PROTECT YOUR BUILDINGS
Windows can be broken at even
fairly low wind speed by flying debris. Hurricane shutters or pieces of ply over the outside of the
window frame will be good enough for the low wind speeds of maybe a direct hit by a category 1
However, as wind speeds increase
the loosly help pieces of ply will fly off, and hurricane shutters may be good to mid-category
For the best protection
the widows or shutters when closed should be 2 " inside the frame. Window frames can be increased
in depth by simply adding timber around the frame.
The 2 " inset gives room for the
placement of a piece of 1/2" plywood for small windows, and 5/8" plywood for larger
windows, inside the window frame.
An alternative is to use
sliding bolts to secure the plywood. See PDF from "A Short
Lesson in Building Effective Shutters" presented at the Impact of Climatic
Variations on the Caribbean region Hurricanes Meeting, July 20-21, 1999.
|An alternative means to
securerly fix hurricane boards is the use of bolts. We found these were more expensive and difficult to make than using
a wood stip to hold the plywood. The bolt fixed plywood is slightly more
easy to secure and much easier to take down than wood strip fixed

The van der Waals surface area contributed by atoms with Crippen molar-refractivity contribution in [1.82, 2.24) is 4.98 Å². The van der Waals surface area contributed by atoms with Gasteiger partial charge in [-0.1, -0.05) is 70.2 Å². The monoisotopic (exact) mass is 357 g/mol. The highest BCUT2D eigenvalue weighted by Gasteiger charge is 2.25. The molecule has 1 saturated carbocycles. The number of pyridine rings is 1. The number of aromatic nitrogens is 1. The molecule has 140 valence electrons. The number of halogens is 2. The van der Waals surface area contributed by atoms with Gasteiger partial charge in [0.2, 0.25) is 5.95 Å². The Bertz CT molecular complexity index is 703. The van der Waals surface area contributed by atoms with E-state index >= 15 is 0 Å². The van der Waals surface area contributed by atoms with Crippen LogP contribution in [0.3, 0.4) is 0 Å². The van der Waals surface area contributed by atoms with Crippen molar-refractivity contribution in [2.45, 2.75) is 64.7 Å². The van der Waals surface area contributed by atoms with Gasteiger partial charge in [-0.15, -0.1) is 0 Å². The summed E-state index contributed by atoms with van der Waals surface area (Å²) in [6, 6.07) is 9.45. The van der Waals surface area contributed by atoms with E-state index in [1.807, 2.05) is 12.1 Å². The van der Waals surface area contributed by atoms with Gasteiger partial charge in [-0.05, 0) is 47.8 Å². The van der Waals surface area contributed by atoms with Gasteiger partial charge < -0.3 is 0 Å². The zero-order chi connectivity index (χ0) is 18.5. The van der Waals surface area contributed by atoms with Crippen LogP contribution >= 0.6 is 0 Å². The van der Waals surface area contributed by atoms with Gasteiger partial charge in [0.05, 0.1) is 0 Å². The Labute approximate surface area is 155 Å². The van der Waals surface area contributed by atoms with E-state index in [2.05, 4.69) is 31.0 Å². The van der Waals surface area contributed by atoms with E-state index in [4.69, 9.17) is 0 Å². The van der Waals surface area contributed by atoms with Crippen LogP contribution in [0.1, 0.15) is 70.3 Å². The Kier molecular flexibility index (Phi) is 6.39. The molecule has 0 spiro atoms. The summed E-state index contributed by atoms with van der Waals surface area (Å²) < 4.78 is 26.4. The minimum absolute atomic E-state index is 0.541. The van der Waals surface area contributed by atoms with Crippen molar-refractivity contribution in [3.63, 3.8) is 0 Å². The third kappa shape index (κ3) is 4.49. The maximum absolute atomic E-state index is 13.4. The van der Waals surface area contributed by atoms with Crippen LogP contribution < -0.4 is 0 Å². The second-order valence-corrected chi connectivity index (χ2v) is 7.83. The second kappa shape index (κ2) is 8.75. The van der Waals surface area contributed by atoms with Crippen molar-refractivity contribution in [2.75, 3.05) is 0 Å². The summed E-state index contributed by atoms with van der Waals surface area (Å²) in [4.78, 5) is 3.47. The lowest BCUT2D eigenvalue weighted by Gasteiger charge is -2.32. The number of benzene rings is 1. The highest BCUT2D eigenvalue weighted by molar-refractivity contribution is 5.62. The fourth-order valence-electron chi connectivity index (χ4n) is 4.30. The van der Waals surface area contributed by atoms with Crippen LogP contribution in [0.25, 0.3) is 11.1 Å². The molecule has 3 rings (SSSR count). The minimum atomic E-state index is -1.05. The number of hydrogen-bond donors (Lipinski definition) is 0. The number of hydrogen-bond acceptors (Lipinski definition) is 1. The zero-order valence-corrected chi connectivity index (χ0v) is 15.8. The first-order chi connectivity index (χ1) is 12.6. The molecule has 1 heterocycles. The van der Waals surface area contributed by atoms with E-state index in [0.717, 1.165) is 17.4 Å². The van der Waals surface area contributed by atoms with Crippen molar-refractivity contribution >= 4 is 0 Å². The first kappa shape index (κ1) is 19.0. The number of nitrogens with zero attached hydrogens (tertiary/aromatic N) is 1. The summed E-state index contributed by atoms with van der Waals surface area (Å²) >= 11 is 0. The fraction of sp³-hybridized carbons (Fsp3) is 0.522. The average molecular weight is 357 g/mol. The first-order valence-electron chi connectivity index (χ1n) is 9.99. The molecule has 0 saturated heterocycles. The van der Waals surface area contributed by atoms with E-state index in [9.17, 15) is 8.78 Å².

Roofs are mainly lifted
by wind through the same effect that lifts planes with thier wings. So roofs that are fairly flat
produce the greatest lift. So one way to reduce wind damage on roofs is to make them about
Four-sloped hip roofs
perform better under wind forces than the gable roofs with two slopes. Gable roofs with two slopes
will be better than single slope roofs. Research and testing demonstrate that a 30-degree roof
slope will have the best result
Roof overhangs are
subject to wind uplift forces which could trigger a roof failure. In the design of the
hurricane-resistant home, the length of these overhangs should be limited to about 20
The effect of wind on
roofs can be reduced and their structral strength can be increased by:
1. Simply breaking the
wind flow across the roof (and strenghening roof structure) by placing 3 x 2 inch timber along nail
lines at least every 2.5 feet.
2. Tying the timber into
the buidling wall structure.
3. Increasing the
strength of the roof timber and joins. The joists can be the most important
4. Nailing or screwing the roof
iron on more securely.
5. Have overhangs at the
roof edge less than 20 inches accross or make a side roof seperate from main